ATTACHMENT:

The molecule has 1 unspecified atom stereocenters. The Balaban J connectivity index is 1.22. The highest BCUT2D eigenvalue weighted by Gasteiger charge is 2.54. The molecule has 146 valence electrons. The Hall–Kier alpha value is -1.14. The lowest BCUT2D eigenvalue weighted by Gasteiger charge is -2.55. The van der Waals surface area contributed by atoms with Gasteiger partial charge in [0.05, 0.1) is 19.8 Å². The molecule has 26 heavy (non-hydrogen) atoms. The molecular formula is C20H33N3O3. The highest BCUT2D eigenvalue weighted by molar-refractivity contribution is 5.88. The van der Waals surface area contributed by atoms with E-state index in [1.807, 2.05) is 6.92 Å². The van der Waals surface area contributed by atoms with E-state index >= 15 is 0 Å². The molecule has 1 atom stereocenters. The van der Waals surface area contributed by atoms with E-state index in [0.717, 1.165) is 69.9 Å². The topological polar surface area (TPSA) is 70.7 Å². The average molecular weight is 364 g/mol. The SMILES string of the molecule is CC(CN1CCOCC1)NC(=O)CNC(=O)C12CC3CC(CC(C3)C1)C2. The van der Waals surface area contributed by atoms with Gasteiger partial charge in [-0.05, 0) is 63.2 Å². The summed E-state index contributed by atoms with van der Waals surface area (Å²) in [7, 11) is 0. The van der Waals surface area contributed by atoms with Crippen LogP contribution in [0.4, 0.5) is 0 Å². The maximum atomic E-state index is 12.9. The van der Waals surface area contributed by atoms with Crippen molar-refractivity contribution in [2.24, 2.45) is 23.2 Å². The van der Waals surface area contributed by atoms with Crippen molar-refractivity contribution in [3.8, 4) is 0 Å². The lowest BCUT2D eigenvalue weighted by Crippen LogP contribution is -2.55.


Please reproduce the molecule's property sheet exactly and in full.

The molecule has 1 unspecified atom stereocenters. The Balaban J connectivity index is 1.22. The highest BCUT2D eigenvalue weighted by Gasteiger charge is 2.54. The molecule has 146 valence electrons. The Hall–Kier alpha value is -1.14. The lowest BCUT2D eigenvalue weighted by Gasteiger charge is -2.55. The van der Waals surface area contributed by atoms with Gasteiger partial charge in [0.05, 0.1) is 19.8 Å². The molecule has 26 heavy (non-hydrogen) atoms. The molecular formula is C20H33N3O3. The highest BCUT2D eigenvalue weighted by molar-refractivity contribution is 5.88. The van der Waals surface area contributed by atoms with E-state index in [1.807, 2.05) is 6.92 Å². The van der Waals surface area contributed by atoms with E-state index >= 15 is 0 Å². The molecule has 1 atom stereocenters. The van der Waals surface area contributed by atoms with E-state index in [0.717, 1.165) is 69.9 Å². The topological polar surface area (TPSA) is 70.7 Å². The average molecular weight is 364 g/mol. The SMILES string of the molecule is CC(CN1CCOCC1)NC(=O)CNC(=O)C12CC3CC(CC(C3)C1)C2. The van der Waals surface area contributed by atoms with Gasteiger partial charge in [-0.05, 0) is 63.2 Å². The summed E-state index contributed by atoms with van der Waals surface area (Å²) in [7, 11) is 0. The van der Waals surface area contributed by atoms with Crippen LogP contribution in [0.4, 0.5) is 0 Å². The maximum atomic E-state index is 12.9. The van der Waals surface area contributed by atoms with Crippen molar-refractivity contribution in [2.24, 2.45) is 23.2 Å². The van der Waals surface area contributed by atoms with Crippen molar-refractivity contribution in [3.8, 4) is 0 Å². The lowest BCUT2D eigenvalue weighted by Crippen LogP contribution is -2.55.